Would love to offer you my services for a new website, but I know you hate those things so... I'll manage.
All the best & cheers from sunny Portugal!
Jun. 26th, 2012 09:56 am (UTC)
I'm so excited for Dangerous Women! Like.. unbelievably so!
Jun. 26th, 2012 09:56 am (UTC)
Obviously, you'd rather wear out than rust out!

My daughter-in-law has been cooking out of A Feast of Ice and Fire, and we've enjoyed several recipes. I flipped through the book, and I have to say that I have rarely enjoyed a foreword as I did this one. It was a lovely bit of writing.
Jun. 26th, 2012 10:28 am (UTC)
Hi George.

We haven´t heard you (read you) talking about the series. I enjoyed the second season so much! And of course i would really like to hear your thoughts about it. I´m not sure, although, that you want to talk about it right now, but it´s been a while, and i just was wondering.

Anyway, thanks for the greatest story; nineth episode was awesome.

Thanks for all!

Jun. 26th, 2012 10:32 am (UTC)
"If I had a million dollars...
...well I'd buy you a monkey (haven't you always wanted a monkey?)"
Jun. 26th, 2012 01:54 pm (UTC)
I'm glad you take your time with your projects. It gives me a certain sense of security that the books I love are in the hands of a perfectionist who won't let deadlines compromise his work. There are too many authors out there who succumb to the bureaucratic pressure publishers impose thus hindering their own work.
So let me be one of the few to say that you should take your time. Take your time and wow us again. No pressure :).

Edited at 2012-06-26 05:30 pm (UTC)
Jun. 26th, 2012 02:32 pm (UTC)
Still a Ravens fan
Simplify, simplify, simplify and enrich. It is interesting that you can keep this many projects going. I could not. Very cool that you shared this. Thank you.

We are getting closer to kickoff. Since the HBO series took off, you are bat-shit famous now. Are you going to take advantage of that and make any official appearances at a football game of your choice as an official guest? Why the hell not?

Has Kevin Smith asked you to make a cameo in his next movie yet? :<)
Jose Sarmento
Jun. 26th, 2012 03:16 pm (UTC)
Corn! Corn!
You need to open your Third Eye and see the monkeys overlapping in space (your desk) but not in time... as you gaze into A Dream of Spring and beyond.

Also had a "Wtf?" moment on having the World of Ice and Fire before the last two books, but that can always be solved with a Vol. #2 (aw, look at that cute little monkey...)
Jun. 26th, 2012 04:45 pm (UTC)
Thanks god I...
Got my copy of Feast signed with a personal incsciption when GRRM came to Toronto just after Feast was released.

GRRM, you might want to know that the bookstore where you did that signing, The World's Largest Bookstore, is almost 100% shuttering it's doors in 18 months.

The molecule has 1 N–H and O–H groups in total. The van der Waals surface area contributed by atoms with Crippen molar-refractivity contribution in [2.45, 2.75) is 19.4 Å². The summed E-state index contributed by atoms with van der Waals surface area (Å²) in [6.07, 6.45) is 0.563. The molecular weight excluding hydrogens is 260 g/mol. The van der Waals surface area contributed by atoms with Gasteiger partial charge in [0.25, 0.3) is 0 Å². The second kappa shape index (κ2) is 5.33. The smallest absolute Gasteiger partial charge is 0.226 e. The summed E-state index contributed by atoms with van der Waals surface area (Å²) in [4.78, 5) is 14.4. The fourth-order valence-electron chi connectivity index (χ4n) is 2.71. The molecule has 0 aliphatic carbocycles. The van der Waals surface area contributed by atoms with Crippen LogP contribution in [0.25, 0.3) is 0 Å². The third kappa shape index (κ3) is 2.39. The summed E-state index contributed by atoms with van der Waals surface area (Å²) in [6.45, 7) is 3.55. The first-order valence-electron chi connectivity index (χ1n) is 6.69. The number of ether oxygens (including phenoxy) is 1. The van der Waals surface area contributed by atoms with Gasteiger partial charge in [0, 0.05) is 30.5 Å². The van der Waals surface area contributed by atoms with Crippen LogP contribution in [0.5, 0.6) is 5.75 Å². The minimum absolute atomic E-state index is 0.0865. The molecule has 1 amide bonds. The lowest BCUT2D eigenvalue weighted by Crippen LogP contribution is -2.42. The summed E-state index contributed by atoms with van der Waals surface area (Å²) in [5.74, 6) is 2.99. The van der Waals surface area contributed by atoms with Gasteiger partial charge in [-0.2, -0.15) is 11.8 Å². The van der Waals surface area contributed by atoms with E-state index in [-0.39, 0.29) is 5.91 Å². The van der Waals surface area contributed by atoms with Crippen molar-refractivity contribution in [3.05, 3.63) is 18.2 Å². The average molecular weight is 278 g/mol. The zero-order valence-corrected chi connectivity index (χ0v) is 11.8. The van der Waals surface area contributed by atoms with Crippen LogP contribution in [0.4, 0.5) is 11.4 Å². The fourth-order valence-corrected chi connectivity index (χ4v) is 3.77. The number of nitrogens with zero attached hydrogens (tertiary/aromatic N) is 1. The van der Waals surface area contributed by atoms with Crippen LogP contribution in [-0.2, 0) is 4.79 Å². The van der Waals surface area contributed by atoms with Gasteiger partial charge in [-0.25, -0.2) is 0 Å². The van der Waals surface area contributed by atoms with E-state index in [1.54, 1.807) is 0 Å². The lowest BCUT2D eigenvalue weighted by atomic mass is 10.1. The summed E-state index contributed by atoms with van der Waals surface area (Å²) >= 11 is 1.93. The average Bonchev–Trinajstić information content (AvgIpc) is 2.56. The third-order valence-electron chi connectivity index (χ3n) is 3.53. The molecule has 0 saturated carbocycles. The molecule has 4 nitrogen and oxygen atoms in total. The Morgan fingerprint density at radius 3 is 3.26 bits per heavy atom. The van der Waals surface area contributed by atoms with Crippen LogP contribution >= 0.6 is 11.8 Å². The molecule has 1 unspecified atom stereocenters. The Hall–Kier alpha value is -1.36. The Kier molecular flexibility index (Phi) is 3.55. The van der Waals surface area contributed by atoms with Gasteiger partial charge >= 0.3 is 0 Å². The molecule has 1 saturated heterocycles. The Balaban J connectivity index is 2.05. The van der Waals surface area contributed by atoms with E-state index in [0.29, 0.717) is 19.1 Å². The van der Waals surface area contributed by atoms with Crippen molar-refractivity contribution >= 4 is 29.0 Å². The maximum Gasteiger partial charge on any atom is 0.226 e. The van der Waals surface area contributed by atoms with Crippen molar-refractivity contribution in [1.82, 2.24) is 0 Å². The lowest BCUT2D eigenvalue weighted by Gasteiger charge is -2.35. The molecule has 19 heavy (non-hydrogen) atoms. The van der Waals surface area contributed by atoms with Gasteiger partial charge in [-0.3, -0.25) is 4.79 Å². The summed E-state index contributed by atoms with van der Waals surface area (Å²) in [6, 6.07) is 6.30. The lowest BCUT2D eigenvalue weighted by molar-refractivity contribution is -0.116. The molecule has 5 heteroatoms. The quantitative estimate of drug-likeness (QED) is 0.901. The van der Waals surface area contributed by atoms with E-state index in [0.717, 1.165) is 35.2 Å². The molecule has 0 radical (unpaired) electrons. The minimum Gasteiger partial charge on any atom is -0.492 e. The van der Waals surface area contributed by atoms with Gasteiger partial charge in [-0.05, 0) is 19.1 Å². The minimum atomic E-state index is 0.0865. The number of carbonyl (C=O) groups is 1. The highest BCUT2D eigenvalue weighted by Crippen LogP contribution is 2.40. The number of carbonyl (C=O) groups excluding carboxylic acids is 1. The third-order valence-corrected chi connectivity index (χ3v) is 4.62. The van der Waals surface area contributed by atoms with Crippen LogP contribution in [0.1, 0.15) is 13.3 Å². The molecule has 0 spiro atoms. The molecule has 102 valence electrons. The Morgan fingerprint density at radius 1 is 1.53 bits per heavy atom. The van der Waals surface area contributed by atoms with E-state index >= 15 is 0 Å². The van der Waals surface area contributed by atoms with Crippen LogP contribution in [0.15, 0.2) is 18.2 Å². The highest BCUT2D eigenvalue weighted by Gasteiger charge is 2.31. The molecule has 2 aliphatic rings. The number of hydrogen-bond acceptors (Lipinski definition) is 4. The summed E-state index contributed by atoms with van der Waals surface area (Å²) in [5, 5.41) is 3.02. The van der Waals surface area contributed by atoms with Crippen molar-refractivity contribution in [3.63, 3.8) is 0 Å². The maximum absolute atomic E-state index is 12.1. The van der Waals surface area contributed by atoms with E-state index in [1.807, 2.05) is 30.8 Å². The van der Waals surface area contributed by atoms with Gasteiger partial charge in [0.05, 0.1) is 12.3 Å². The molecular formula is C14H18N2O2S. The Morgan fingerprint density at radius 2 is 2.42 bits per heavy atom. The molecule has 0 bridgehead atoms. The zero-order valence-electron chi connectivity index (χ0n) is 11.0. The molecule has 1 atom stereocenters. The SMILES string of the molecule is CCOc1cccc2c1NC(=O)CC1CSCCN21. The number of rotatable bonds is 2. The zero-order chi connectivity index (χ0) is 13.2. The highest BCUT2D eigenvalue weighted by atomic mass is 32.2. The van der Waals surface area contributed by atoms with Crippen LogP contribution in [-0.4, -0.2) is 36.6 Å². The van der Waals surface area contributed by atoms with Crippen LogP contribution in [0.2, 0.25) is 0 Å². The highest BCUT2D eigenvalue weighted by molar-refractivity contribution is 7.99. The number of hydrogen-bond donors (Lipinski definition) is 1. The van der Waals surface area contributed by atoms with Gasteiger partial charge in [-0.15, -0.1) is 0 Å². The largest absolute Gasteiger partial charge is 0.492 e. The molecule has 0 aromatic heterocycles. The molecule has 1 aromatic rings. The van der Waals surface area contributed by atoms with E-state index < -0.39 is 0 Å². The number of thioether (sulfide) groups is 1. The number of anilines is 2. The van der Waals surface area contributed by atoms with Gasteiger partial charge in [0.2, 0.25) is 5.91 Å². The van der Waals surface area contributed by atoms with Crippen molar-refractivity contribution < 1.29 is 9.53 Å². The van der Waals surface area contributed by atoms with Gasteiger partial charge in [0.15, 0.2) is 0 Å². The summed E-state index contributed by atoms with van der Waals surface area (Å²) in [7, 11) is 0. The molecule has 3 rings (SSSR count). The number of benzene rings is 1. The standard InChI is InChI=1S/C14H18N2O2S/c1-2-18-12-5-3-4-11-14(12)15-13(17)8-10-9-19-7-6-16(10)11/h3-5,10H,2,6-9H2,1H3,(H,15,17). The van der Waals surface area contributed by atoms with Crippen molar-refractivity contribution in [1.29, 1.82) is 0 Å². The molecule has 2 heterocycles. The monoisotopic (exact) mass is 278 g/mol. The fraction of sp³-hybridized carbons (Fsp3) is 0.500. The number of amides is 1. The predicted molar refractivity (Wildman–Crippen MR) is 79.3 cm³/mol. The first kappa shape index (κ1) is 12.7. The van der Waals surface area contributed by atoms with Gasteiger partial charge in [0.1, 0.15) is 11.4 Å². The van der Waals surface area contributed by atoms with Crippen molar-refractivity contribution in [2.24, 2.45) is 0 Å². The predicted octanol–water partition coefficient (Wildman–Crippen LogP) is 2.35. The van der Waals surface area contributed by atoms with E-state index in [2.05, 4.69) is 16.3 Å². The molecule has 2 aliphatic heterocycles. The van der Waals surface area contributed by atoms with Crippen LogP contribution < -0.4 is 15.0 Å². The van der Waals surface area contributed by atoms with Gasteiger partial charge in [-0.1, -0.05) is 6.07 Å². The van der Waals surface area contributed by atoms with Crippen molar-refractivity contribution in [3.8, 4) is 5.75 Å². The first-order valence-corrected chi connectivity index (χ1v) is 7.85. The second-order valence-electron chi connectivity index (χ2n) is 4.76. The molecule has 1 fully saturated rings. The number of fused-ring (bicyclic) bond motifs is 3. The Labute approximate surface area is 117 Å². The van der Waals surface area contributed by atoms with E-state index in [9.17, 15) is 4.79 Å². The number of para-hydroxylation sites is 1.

It's not a mom and pop bookstore, and is part of the larger chain of Chapters/Indigo so its a little hard to feel bad about... but still.

George, you should try some kind of invitational book signing. The first 100 people to donate 25$ to the wolf sanctuary gets VIP treatment at your next book signing, or something, and get to skip to the head of the line.

Jun. 26th, 2012 05:19 pm (UTC)
o_o Holy crap. That's a lot of monkeys. Color me impressed.

Wasn't aware of the Lands/World of Ice and Fire books, but they sound fascinating. I'm a sucker for books with lots of pretty art, even if I can't always afford them.

Best of luck in killing off the monkeys and in saying 'no' to future projects. As someone who vastly prefers to have only one or maybe two projects going at a time, I definitely admire anyone who can manage that kind of ridiculous workload. Bravo.
Jun. 26th, 2012 06:00 pm (UTC)
Oh wow
I didn't realize how many projects you're a part of! I am an excited fan and can't wait for the next book like anyone else, but how do you make time for sleep?? Thank you for the little tid bits you give us though. I will wait as long as needed for the next one :)
Jun. 26th, 2012 06:20 pm (UTC)
NO; no thank you, can be *good*
Wow George!

I though I had a lot on my plate (f-t job, the never-ending dissertation, the GRRM compleat biblio currently on the back-burner simmering, etc.). Learned the painful way (anxiety attacks, sciatica) that I couldn't do it All . . . priorities, first one then the other, the usual recommendations interspersed with exercise (ugh! but good for me) and snuggles (ummmmmmmmmmmm! very, Very, VERY good for us!)